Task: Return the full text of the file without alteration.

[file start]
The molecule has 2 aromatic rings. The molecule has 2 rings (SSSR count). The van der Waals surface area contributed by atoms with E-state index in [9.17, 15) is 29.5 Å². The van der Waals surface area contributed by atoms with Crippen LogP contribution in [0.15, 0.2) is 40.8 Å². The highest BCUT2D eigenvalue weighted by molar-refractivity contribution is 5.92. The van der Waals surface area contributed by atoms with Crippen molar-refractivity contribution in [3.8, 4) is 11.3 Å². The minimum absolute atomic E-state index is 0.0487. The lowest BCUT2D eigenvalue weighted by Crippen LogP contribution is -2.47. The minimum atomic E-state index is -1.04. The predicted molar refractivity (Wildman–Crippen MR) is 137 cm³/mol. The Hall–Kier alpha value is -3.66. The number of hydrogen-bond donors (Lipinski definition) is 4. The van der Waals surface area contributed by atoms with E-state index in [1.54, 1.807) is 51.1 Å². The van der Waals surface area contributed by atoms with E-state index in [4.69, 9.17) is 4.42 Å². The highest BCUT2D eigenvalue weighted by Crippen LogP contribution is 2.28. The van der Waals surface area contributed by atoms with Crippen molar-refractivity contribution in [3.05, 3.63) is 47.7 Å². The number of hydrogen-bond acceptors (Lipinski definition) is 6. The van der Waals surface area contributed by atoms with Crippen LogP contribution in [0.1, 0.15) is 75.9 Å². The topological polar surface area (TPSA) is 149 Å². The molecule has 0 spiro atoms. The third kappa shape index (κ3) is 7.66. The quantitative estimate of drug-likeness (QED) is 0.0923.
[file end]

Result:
The molecule has 2 aromatic rings. The molecule has 2 rings (SSSR count). The van der Waals surface area contributed by atoms with E-state index in [9.17, 15) is 29.5 Å². The van der Waals surface area contributed by atoms with Crippen LogP contribution in [0.15, 0.2) is 40.8 Å². The highest BCUT2D eigenvalue weighted by molar-refractivity contribution is 5.92. The van der Waals surface area contributed by atoms with Crippen molar-refractivity contribution in [3.8, 4) is 11.3 Å². The minimum absolute atomic E-state index is 0.0487. The lowest BCUT2D eigenvalue weighted by Crippen LogP contribution is -2.47. The minimum atomic E-state index is -1.04. The predicted molar refractivity (Wildman–Crippen MR) is 137 cm³/mol. The Hall–Kier alpha value is -3.66. The number of hydrogen-bond donors (Lipinski definition) is 4. The van der Waals surface area contributed by atoms with E-state index in [1.54, 1.807) is 51.1 Å². The van der Waals surface area contributed by atoms with E-state index in [4.69, 9.17) is 4.42 Å². The highest BCUT2D eigenvalue weighted by Crippen LogP contribution is 2.28. The van der Waals surface area contributed by atoms with Crippen molar-refractivity contribution in [3.05, 3.63) is 47.7 Å². The number of hydrogen-bond acceptors (Lipinski definition) is 6. The van der Waals surface area contributed by atoms with Crippen LogP contribution in [0.1, 0.15) is 75.9 Å². The topological polar surface area (TPSA) is 149 Å². The molecule has 0 spiro atoms. The third kappa shape index (κ3) is 7.66. The quantitative estimate of drug-likeness (QED) is 0.0923.